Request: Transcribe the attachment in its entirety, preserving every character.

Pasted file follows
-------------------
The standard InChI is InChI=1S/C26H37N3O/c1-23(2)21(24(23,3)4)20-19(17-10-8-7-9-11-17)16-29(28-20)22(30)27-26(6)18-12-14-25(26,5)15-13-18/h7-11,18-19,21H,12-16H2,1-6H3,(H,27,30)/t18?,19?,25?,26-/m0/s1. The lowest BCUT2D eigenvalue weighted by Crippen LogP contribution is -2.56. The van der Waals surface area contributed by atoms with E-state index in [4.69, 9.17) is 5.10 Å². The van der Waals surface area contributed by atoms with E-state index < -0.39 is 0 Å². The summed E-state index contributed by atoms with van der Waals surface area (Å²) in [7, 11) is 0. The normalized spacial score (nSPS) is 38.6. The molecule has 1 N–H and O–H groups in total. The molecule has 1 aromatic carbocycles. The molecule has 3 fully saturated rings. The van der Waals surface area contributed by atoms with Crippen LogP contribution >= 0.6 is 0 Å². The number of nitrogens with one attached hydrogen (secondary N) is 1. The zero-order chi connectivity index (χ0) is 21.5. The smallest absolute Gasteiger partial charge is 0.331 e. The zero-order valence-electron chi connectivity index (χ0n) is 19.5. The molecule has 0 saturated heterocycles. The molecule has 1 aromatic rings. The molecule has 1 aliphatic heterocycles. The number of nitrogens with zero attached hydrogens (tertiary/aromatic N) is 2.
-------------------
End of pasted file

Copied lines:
The standard InChI is InChI=1S/C26H37N3O/c1-23(2)21(24(23,3)4)20-19(17-10-8-7-9-11-17)16-29(28-20)22(30)27-26(6)18-12-14-25(26,5)15-13-18/h7-11,18-19,21H,12-16H2,1-6H3,(H,27,30)/t18?,19?,25?,26-/m0/s1. The lowest BCUT2D eigenvalue weighted by Crippen LogP contribution is -2.56. The van der Waals surface area contributed by atoms with E-state index in [4.69, 9.17) is 5.10 Å². The van der Waals surface area contributed by atoms with E-state index < -0.39 is 0 Å². The summed E-state index contributed by atoms with van der Waals surface area (Å²) in [7, 11) is 0. The normalized spacial score (nSPS) is 38.6. The molecule has 1 N–H and O–H groups in total. The molecule has 1 aromatic carbocycles. The molecule has 3 fully saturated rings. The van der Waals surface area contributed by atoms with Crippen LogP contribution >= 0.6 is 0 Å². The number of nitrogens with one attached hydrogen (secondary N) is 1. The zero-order chi connectivity index (χ0) is 21.5. The smallest absolute Gasteiger partial charge is 0.331 e. The zero-order valence-electron chi connectivity index (χ0n) is 19.5. The molecule has 0 saturated heterocycles. The molecule has 1 aromatic rings. The molecule has 1 aliphatic heterocycles. The number of nitrogens with zero attached hydrogens (tertiary/aromatic N) is 2.